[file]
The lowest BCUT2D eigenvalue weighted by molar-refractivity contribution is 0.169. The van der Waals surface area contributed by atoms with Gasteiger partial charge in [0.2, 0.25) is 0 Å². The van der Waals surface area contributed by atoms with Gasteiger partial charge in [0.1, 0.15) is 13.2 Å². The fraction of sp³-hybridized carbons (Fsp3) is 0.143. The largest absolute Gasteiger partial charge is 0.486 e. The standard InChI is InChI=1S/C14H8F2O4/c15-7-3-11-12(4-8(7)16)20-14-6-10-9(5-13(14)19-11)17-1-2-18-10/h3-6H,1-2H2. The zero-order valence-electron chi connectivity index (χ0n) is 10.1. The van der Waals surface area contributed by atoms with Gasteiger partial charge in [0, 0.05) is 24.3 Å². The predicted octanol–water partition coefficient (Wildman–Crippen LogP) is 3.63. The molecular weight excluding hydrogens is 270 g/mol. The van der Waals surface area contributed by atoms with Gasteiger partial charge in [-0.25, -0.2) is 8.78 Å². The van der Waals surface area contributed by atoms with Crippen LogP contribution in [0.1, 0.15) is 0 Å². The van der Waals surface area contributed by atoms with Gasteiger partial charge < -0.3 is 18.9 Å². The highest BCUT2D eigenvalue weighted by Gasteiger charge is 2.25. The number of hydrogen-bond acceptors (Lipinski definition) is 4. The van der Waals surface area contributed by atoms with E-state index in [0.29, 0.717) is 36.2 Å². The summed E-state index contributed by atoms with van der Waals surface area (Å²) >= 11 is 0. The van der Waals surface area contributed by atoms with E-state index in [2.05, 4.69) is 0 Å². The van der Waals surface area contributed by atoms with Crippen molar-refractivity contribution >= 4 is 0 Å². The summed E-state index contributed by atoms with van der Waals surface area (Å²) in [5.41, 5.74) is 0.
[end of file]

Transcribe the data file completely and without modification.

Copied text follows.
The lowest BCUT2D eigenvalue weighted by molar-refractivity contribution is 0.169. The van der Waals surface area contributed by atoms with Gasteiger partial charge in [0.2, 0.25) is 0 Å². The van der Waals surface area contributed by atoms with Gasteiger partial charge in [0.1, 0.15) is 13.2 Å². The fraction of sp³-hybridized carbons (Fsp3) is 0.143. The largest absolute Gasteiger partial charge is 0.486 e. The standard InChI is InChI=1S/C14H8F2O4/c15-7-3-11-12(4-8(7)16)20-14-6-10-9(5-13(14)19-11)17-1-2-18-10/h3-6H,1-2H2. The zero-order valence-electron chi connectivity index (χ0n) is 10.1. The van der Waals surface area contributed by atoms with Gasteiger partial charge in [0, 0.05) is 24.3 Å². The predicted octanol–water partition coefficient (Wildman–Crippen LogP) is 3.63. The molecular weight excluding hydrogens is 270 g/mol. The van der Waals surface area contributed by atoms with Gasteiger partial charge in [-0.25, -0.2) is 8.78 Å². The van der Waals surface area contributed by atoms with Crippen LogP contribution in [0.1, 0.15) is 0 Å². The van der Waals surface area contributed by atoms with Gasteiger partial charge < -0.3 is 18.9 Å². The highest BCUT2D eigenvalue weighted by Gasteiger charge is 2.25. The number of hydrogen-bond acceptors (Lipinski definition) is 4. The van der Waals surface area contributed by atoms with E-state index in [0.29, 0.717) is 36.2 Å². The summed E-state index contributed by atoms with van der Waals surface area (Å²) >= 11 is 0. The van der Waals surface area contributed by atoms with E-state index in [2.05, 4.69) is 0 Å². The van der Waals surface area contributed by atoms with Crippen molar-refractivity contribution >= 4 is 0 Å². The summed E-state index contributed by atoms with van der Waals surface area (Å²) in [5.41, 5.74) is 0.